Ajit Kumar Dubey
January 15, 2018
UPDATED 15:05 IST
The Indian Navy is moving ahead with a big-ticket proposal for acquiring its third aircraft carrier which is expected to cost around Rs 1.6 lakh crore along with the additional component of 57 fighter aircraft.
The Navy has one operational aircraft carrier in the INS Vikramaditya while another one, INS Vikrant, is under construction at the Cochin Shipyard Limited (CSL) and is expected to join service in the next few years.
“The Navy is planning to field its Rs 70,000 crore proposal before the defence ministry in near future which will cost around Rs 1.6 lakh crore at the approval stage itself along with the fighter plane component and the actual costs will go higher further as the programme moves ahead,” government sources told Mail Today.
The Navy has plans of buying 57 twin-engine fighter planes for the third aircraft carrier for which American F-18 and French Dassault Rafale are in the race.
“If one goes by the cost of the 36 Rafales acquired for the Air Force, the 57 planes are not going to cost us less than Rs 90,000-95,000 crore,” the sources said.
Citing the Chinese threat, the Navy had been asking for construction of the third nuclearpowered aircraft carrier using American technology and systems which is going to be far more expensive in comparison with the existing systems.
The Navy has been arguing that it should have one aircraft carrier each for the eastern and western sea boards with one aircraft carrier in reserve to take care of the time taken for refit and repair of any of the two carriers.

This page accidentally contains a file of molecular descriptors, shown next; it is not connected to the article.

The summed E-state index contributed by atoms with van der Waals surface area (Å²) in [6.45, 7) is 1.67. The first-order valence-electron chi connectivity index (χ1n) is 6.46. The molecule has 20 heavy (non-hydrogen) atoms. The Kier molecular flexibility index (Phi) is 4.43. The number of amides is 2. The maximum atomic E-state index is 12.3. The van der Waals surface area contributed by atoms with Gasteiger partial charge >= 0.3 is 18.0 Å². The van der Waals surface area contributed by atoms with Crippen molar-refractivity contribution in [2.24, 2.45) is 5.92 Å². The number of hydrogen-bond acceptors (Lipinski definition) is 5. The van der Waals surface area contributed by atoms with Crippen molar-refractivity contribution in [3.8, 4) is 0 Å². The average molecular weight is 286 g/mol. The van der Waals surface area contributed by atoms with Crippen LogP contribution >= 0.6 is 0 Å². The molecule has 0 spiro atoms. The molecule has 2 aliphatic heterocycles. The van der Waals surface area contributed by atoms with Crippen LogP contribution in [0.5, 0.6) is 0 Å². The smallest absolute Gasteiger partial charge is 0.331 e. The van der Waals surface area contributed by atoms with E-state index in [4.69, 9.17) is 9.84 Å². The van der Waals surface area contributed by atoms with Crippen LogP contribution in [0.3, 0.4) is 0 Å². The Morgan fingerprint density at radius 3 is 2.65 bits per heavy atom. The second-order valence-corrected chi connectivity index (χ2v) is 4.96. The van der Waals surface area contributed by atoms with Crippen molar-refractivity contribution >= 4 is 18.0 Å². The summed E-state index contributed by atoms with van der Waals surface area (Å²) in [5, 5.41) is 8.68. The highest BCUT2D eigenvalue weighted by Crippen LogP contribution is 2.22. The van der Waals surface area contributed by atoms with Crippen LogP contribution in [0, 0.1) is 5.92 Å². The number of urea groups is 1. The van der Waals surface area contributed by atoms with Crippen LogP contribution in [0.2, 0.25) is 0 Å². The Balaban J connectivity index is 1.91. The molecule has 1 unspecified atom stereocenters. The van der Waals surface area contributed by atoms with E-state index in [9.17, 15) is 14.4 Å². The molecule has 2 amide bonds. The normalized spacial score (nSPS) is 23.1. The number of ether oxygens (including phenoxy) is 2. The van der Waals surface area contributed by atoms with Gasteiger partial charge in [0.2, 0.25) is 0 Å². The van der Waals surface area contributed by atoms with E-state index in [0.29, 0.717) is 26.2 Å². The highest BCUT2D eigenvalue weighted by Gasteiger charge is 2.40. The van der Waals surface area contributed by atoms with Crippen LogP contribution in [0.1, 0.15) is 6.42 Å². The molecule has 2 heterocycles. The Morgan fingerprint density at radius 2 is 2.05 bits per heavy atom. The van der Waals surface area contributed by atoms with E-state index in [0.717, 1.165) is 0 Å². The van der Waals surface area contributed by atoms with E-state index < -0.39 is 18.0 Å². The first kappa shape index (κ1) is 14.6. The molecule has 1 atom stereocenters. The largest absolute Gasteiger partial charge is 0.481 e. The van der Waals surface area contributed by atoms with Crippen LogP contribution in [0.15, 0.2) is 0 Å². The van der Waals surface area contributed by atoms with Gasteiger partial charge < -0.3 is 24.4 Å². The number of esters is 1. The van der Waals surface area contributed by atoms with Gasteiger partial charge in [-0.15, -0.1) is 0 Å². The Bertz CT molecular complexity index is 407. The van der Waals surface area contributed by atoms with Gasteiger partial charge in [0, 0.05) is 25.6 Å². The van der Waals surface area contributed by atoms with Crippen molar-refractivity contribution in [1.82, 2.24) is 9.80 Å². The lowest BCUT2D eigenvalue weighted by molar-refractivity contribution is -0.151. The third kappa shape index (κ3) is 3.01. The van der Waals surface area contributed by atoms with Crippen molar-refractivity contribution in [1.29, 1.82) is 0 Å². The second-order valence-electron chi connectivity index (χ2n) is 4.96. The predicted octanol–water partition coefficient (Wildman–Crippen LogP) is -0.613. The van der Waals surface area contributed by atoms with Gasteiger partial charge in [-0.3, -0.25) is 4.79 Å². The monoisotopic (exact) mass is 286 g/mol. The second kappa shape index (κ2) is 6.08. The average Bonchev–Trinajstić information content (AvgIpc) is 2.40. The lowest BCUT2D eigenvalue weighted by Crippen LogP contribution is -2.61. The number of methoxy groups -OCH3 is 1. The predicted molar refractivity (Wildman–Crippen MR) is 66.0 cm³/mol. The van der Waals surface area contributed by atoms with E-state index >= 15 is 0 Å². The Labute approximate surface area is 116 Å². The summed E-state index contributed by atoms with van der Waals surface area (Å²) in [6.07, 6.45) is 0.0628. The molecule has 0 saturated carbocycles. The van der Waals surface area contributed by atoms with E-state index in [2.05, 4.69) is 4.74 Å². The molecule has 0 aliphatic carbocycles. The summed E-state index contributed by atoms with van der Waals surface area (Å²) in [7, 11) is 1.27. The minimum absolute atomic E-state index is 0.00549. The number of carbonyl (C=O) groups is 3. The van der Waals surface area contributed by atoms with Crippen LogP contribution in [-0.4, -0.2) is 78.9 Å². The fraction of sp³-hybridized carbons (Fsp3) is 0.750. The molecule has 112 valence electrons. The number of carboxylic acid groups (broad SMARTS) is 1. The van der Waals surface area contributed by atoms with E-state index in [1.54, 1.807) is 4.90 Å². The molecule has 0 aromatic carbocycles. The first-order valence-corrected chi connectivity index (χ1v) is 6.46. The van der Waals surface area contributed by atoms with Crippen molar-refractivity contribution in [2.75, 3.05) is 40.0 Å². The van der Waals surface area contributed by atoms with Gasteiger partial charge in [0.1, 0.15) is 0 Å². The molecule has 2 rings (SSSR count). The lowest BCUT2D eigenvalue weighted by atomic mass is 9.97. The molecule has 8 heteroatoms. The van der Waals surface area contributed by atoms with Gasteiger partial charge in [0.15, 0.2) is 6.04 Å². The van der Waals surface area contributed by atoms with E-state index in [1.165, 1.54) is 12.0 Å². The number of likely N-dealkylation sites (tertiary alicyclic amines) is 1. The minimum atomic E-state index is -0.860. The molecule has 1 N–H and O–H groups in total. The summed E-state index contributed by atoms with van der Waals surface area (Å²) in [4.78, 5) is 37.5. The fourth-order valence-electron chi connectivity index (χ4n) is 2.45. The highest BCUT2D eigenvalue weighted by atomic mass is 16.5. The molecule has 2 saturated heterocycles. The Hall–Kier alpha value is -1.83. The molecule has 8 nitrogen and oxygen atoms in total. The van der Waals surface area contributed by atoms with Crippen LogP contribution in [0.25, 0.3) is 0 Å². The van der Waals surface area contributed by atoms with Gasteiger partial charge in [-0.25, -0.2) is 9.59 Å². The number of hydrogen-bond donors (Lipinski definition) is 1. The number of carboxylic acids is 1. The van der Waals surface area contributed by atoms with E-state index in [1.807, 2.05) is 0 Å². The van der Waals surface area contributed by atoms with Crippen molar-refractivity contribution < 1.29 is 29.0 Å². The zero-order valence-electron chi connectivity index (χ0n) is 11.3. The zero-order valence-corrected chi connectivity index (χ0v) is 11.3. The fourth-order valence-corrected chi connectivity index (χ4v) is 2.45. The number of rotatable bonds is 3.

However, the defence ministry is not very keen on the project due to the high costs involved in it and it would force the government to change its acquisition plans for the coming years compelling it to wait list a number of other urgently required weapon systems of the Army and the Air Force, sources said.
The cost of equipment for the aircraft carrier take-off patented by an American private sector firm will also be a major factor in determining the final cost of the carrier for India, the sources said.
For buying the aircraft for the aircraft carrier, the Navy had floated a request for information (RFI) but it has not got any clearance from the defence ministry for issuing the tender for the project.
However, the Navy has already allowed the vendors to give it a presentation on whether their planes would be able to take off from the Russian-origin INS Vikramaditya or not. Defence ministry sources also said the need for further expanding the aircraft carrier fleet needs to be thought over again as all targets and routes in the Indian Ocean Region (IOR) can be looked after well by the existing assets and bases in the area.
Due to this reason, the defence ministry had refused to clear the five-year programme of the Navy as agreeing to it would required at least doubling the current acquisition budget of the ministry.
The government of India already spends 28 per cent of its total acquisition budget on fulfilling the requirements of the three services and increasing it to a higher level does not seem possible in the near future, sources said.
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